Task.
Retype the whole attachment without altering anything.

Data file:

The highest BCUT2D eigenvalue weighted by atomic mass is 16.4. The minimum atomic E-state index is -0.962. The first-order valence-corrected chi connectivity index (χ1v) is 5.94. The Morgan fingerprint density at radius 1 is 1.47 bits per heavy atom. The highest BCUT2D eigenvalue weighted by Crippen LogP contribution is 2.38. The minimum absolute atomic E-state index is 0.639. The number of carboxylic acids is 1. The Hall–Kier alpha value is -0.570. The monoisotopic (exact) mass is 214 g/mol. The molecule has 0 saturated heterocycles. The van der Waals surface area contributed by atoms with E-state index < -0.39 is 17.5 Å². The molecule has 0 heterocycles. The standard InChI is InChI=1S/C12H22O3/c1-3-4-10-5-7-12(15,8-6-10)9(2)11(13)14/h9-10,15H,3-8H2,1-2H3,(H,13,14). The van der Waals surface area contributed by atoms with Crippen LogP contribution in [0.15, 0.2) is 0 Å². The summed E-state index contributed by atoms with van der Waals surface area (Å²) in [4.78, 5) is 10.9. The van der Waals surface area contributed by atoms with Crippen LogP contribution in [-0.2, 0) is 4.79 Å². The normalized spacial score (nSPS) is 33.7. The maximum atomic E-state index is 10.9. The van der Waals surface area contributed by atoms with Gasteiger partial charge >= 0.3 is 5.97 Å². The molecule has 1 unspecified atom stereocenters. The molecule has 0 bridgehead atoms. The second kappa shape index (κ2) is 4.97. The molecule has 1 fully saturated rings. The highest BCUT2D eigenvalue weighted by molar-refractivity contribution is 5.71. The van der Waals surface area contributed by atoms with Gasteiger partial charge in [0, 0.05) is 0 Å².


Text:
The highest BCUT2D eigenvalue weighted by atomic mass is 16.4. The minimum atomic E-state index is -0.962. The first-order valence-corrected chi connectivity index (χ1v) is 5.94. The Morgan fingerprint density at radius 1 is 1.47 bits per heavy atom. The highest BCUT2D eigenvalue weighted by Crippen LogP contribution is 2.38. The minimum absolute atomic E-state index is 0.639. The number of carboxylic acids is 1. The Hall–Kier alpha value is -0.570. The monoisotopic (exact) mass is 214 g/mol. The molecule has 0 saturated heterocycles. The van der Waals surface area contributed by atoms with E-state index < -0.39 is 17.5 Å². The molecule has 0 heterocycles. The standard InChI is InChI=1S/C12H22O3/c1-3-4-10-5-7-12(15,8-6-10)9(2)11(13)14/h9-10,15H,3-8H2,1-2H3,(H,13,14). The van der Waals surface area contributed by atoms with Crippen LogP contribution in [0.15, 0.2) is 0 Å². The summed E-state index contributed by atoms with van der Waals surface area (Å²) in [4.78, 5) is 10.9. The van der Waals surface area contributed by atoms with Crippen LogP contribution in [-0.2, 0) is 4.79 Å². The normalized spacial score (nSPS) is 33.7. The maximum atomic E-state index is 10.9. The van der Waals surface area contributed by atoms with Gasteiger partial charge >= 0.3 is 5.97 Å². The molecule has 1 unspecified atom stereocenters. The molecule has 0 bridgehead atoms. The second kappa shape index (κ2) is 4.97. The molecule has 1 fully saturated rings. The highest BCUT2D eigenvalue weighted by molar-refractivity contribution is 5.71. The van der Waals surface area contributed by atoms with Gasteiger partial charge in [0, 0.05) is 0 Å².